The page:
Quinte 22/3′
Octavin 2′
Bombarde 16′
Trompette 8′
Clairon 4′
Basson-Hautbois 8′
Clarinette 8′
Voix Humaine 8′
Hautbois 8′
Dessus de Cornet V
Dessus de Hautbois 8′
Trompette 8′
Clairon 4′
Régale en chamade 2′/16′
Chamade (G.O.) 8′
Chamade (G.O.) 4′
IV Solo C–g3
Bourdon 32′
Principal 16′
Montre 8′
Flûte Harmonique 8′
Grosse Quinte 51/3′
Prestant 4′
Grosse Tierce 31/5′
Nazard 22/3′
Septième 22/7′
Doublette 2′
Grande Fourniture III
Fourniture V
Cymbale V
Cornet II–V
Cromorne 8′
Trompette (G.O.) 8′
Clairon (G.O.) 4′


V Grand Chœur C–g3
Principal 8′
Bourdon 8′
Prestant 4′
Nazard 22/3′
Doublette 2′
Tierce 13/5′
Larigot 11/3′
Septième 11/7′
Piccolo 1′
Plein jeu IV
Tuba Magna 16′
Trompette 8′
Clairon 4′
Pédale C–f1
Principal Basse 32′
Contrebasse 16′
Soubbasse 16′
Quinte 102/3′
Violoncelle 8′
Flûte 8′
Bourdon 8′
Grosse Tierce 62/5′
Quinte 51/3′
Septième 44/7′
Octave 4′
Flûte 4′
Tierce 31/5′
Nazard 22/3′
Flûte 2′
Tierce 13/5′
Larigot 11/3′
Piccolo 1′
Fourniture III
Cymbale IV
Bombarde 32′
Bombarde 16′
Basson 16′
Sordun 16′
Trompette 8′
Basson 8′
Clairon 4′
Chalumeau 4′
Clairon 2′

Among the best-known organists at Notre Dame was Louis Vierne, who held this position from 1900 to 1937. Under his tenure, the Cavaillé-Coll organ was modified in its tonal character, notably in 1902 and 1932. Pierre Cochereau initiated further alterations (many of which were already planned by Louis Vierne), including the electrification of the action between 1959 and 1963 (the original Cavaillé-Coll console, which is now located in the south tower entrance to the tribune), was replaced by a new console in Anglo-American style) and the addition of further stops between 1965 and 1972, notably in the pedal division, the recomposition of the mixture stops, and finally the adding of three horizontal reed stops "en chamade".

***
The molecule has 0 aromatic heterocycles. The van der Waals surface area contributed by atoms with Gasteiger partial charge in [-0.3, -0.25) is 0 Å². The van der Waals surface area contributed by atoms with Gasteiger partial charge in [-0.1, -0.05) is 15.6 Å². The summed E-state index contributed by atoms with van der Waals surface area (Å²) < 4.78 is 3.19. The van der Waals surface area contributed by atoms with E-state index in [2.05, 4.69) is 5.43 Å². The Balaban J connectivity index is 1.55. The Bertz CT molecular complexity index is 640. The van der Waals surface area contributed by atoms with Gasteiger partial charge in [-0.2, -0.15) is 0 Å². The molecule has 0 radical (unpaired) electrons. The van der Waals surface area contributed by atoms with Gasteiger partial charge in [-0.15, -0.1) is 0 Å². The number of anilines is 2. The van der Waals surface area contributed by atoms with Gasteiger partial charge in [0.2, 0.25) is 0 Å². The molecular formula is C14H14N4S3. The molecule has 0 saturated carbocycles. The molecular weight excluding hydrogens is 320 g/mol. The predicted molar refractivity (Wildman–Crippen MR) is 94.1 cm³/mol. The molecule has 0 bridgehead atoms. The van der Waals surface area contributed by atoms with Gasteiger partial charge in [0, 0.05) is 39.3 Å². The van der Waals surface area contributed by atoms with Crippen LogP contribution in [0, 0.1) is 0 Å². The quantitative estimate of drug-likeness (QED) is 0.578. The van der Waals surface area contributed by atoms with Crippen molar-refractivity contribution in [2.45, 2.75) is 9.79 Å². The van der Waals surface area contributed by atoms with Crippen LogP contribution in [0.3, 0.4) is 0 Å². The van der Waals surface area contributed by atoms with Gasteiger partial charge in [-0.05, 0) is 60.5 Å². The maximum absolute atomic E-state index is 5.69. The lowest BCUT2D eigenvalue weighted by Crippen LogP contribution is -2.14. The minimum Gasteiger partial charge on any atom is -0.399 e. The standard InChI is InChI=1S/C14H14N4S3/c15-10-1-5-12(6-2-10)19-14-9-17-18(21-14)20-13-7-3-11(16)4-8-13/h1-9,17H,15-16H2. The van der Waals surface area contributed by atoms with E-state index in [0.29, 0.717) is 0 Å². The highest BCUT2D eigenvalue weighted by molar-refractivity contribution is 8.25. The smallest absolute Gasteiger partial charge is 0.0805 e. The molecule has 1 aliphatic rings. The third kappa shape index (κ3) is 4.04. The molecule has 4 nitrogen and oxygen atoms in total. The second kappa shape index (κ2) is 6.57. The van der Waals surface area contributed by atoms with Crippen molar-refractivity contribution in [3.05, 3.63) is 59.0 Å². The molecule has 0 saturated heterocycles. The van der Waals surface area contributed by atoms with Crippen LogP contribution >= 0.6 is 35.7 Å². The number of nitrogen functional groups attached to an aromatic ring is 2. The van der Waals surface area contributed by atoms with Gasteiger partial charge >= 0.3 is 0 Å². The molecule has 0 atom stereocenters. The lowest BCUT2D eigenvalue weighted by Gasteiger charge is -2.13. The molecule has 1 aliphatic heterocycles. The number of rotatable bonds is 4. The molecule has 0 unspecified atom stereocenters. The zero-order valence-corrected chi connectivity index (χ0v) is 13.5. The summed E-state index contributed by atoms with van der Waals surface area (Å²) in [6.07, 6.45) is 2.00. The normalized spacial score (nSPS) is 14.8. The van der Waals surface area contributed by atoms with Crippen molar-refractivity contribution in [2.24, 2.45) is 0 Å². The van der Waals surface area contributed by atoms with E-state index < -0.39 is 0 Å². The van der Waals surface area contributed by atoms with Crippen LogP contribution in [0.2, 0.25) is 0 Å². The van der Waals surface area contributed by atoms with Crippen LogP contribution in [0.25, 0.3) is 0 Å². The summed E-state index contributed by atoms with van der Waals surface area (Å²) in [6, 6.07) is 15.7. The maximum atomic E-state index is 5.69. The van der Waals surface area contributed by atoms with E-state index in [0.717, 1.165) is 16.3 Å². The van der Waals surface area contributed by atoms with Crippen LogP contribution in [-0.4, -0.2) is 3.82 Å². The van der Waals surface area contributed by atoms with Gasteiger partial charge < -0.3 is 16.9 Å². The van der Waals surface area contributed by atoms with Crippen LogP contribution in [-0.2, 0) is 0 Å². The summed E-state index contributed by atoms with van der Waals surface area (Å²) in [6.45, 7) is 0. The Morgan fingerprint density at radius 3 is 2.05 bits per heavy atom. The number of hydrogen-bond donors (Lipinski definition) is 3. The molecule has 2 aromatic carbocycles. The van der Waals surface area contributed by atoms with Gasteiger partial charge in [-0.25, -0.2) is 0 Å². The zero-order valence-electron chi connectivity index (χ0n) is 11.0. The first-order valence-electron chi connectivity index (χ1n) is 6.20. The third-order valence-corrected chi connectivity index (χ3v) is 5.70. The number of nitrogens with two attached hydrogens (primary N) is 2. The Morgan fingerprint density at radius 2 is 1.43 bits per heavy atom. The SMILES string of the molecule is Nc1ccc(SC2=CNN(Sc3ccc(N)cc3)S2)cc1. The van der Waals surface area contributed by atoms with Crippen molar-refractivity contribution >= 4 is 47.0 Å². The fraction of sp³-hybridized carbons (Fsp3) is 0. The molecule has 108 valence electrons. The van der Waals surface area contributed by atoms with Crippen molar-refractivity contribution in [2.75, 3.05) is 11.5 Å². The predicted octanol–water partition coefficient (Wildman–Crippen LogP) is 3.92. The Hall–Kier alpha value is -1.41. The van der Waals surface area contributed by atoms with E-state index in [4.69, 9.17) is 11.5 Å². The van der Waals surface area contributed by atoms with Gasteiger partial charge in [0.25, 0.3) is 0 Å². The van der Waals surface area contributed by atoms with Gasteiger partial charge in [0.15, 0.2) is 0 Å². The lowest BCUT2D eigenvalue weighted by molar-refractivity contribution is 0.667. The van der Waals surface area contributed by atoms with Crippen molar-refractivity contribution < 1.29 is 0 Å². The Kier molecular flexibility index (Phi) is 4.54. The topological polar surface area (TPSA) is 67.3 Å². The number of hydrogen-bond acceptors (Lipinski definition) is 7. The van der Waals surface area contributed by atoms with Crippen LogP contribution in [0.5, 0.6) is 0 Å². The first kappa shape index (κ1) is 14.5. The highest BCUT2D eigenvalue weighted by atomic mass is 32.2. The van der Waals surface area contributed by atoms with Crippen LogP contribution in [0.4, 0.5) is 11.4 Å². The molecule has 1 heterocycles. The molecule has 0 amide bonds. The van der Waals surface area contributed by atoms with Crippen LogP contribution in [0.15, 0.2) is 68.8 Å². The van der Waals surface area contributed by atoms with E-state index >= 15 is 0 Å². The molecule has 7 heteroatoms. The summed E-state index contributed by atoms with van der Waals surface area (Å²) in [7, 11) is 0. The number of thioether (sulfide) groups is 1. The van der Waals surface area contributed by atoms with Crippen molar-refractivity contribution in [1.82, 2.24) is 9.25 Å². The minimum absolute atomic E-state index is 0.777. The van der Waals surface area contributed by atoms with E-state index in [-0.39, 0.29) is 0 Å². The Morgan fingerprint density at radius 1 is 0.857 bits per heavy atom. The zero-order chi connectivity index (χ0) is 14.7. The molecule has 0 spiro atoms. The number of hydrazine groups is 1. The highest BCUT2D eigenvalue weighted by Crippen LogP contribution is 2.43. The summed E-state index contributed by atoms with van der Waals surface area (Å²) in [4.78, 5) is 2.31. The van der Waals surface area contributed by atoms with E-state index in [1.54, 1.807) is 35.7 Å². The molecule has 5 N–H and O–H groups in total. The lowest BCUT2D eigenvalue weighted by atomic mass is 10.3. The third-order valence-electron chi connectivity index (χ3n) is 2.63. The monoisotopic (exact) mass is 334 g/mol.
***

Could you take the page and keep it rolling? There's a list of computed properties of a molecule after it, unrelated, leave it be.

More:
After Cochereau's sudden death in 1984, four new titular organists were appointed at Notre Dame in 1985: Jean-Pierre Leguay, Olivier Latry, Yves Devernay (who died in 1990), and Philippe Lefebvre. This was reminiscent of the 18th-century practice of the cathedral having four titular organists, each one playing for three months of the year. Beginning in 1989, another restoration to the instrument was undertaken, which was completed in 1992.

Alterations, vandalism and restorations

In 1548, rioting Huguenots damaged features of the cathedral, considering them idolatrous. During the reigns of Louis XIV and Louis XV, the cathedral underwent major alterations as part of an ongoing attempt to modernize cathedrals throughout Europe. Tombs and stained glass windows were destroyed. The north and south rose windows were spared this fate, however.